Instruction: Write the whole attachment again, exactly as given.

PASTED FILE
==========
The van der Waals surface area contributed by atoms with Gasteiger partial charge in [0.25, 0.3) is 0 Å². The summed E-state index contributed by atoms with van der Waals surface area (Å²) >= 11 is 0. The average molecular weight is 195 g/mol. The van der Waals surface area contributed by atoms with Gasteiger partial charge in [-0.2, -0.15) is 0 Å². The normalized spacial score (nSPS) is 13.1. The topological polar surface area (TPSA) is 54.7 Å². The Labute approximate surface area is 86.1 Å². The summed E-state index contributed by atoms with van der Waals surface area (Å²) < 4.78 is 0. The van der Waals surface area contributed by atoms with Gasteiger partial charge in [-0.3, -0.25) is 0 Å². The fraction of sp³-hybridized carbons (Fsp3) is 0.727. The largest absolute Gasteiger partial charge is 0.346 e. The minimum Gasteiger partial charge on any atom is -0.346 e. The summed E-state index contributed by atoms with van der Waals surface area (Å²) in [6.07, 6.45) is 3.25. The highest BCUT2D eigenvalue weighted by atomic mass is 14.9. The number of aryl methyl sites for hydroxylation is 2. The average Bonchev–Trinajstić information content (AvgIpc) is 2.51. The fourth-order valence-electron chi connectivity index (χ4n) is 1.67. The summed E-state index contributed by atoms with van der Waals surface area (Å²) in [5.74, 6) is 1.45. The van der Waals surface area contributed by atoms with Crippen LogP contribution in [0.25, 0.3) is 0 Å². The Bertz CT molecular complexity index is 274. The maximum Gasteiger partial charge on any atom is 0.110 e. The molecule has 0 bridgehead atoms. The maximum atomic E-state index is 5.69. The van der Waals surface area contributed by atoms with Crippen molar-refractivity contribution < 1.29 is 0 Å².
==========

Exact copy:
The van der Waals surface area contributed by atoms with Gasteiger partial charge in [0.25, 0.3) is 0 Å². The summed E-state index contributed by atoms with van der Waals surface area (Å²) >= 11 is 0. The average molecular weight is 195 g/mol. The van der Waals surface area contributed by atoms with Gasteiger partial charge in [-0.2, -0.15) is 0 Å². The normalized spacial score (nSPS) is 13.1. The topological polar surface area (TPSA) is 54.7 Å². The Labute approximate surface area is 86.1 Å². The summed E-state index contributed by atoms with van der Waals surface area (Å²) < 4.78 is 0. The van der Waals surface area contributed by atoms with Gasteiger partial charge in [-0.3, -0.25) is 0 Å². The fraction of sp³-hybridized carbons (Fsp3) is 0.727. The largest absolute Gasteiger partial charge is 0.346 e. The minimum Gasteiger partial charge on any atom is -0.346 e. The summed E-state index contributed by atoms with van der Waals surface area (Å²) in [6.07, 6.45) is 3.25. The highest BCUT2D eigenvalue weighted by atomic mass is 14.9. The number of aryl methyl sites for hydroxylation is 2. The average Bonchev–Trinajstić information content (AvgIpc) is 2.51. The fourth-order valence-electron chi connectivity index (χ4n) is 1.67. The summed E-state index contributed by atoms with van der Waals surface area (Å²) in [5.74, 6) is 1.45. The van der Waals surface area contributed by atoms with Crippen LogP contribution in [0.25, 0.3) is 0 Å². The Bertz CT molecular complexity index is 274. The maximum Gasteiger partial charge on any atom is 0.110 e. The molecule has 0 bridgehead atoms. The maximum atomic E-state index is 5.69. The van der Waals surface area contributed by atoms with Crippen molar-refractivity contribution < 1.29 is 0 Å².